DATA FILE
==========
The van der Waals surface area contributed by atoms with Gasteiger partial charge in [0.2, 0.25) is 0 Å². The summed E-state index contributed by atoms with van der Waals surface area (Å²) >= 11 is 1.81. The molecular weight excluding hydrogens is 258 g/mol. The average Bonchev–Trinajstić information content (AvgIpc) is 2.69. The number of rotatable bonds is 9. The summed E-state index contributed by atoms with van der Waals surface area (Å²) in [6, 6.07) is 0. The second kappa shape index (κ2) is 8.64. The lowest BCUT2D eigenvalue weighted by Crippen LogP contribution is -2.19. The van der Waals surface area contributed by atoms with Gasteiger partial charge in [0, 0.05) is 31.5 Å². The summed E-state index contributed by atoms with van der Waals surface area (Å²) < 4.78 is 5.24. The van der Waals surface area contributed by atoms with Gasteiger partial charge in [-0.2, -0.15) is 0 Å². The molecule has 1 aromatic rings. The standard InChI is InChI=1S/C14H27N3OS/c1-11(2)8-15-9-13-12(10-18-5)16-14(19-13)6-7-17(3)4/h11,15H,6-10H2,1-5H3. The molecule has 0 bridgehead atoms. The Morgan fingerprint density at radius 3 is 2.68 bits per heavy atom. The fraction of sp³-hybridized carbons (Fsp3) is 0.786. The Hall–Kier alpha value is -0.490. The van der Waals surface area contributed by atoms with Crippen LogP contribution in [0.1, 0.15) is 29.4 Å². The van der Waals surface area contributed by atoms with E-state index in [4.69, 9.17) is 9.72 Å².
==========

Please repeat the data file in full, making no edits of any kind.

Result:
The van der Waals surface area contributed by atoms with Gasteiger partial charge in [0.2, 0.25) is 0 Å². The summed E-state index contributed by atoms with van der Waals surface area (Å²) >= 11 is 1.81. The molecular weight excluding hydrogens is 258 g/mol. The average Bonchev–Trinajstić information content (AvgIpc) is 2.69. The number of rotatable bonds is 9. The summed E-state index contributed by atoms with van der Waals surface area (Å²) in [6, 6.07) is 0. The second kappa shape index (κ2) is 8.64. The lowest BCUT2D eigenvalue weighted by Crippen LogP contribution is -2.19. The van der Waals surface area contributed by atoms with Gasteiger partial charge in [0, 0.05) is 31.5 Å². The summed E-state index contributed by atoms with van der Waals surface area (Å²) < 4.78 is 5.24. The van der Waals surface area contributed by atoms with Gasteiger partial charge in [-0.2, -0.15) is 0 Å². The molecule has 1 aromatic rings. The standard InChI is InChI=1S/C14H27N3OS/c1-11(2)8-15-9-13-12(10-18-5)16-14(19-13)6-7-17(3)4/h11,15H,6-10H2,1-5H3. The molecule has 0 bridgehead atoms. The Morgan fingerprint density at radius 3 is 2.68 bits per heavy atom. The fraction of sp³-hybridized carbons (Fsp3) is 0.786. The Hall–Kier alpha value is -0.490. The van der Waals surface area contributed by atoms with Crippen LogP contribution in [0.1, 0.15) is 29.4 Å². The van der Waals surface area contributed by atoms with E-state index in [4.69, 9.17) is 9.72 Å².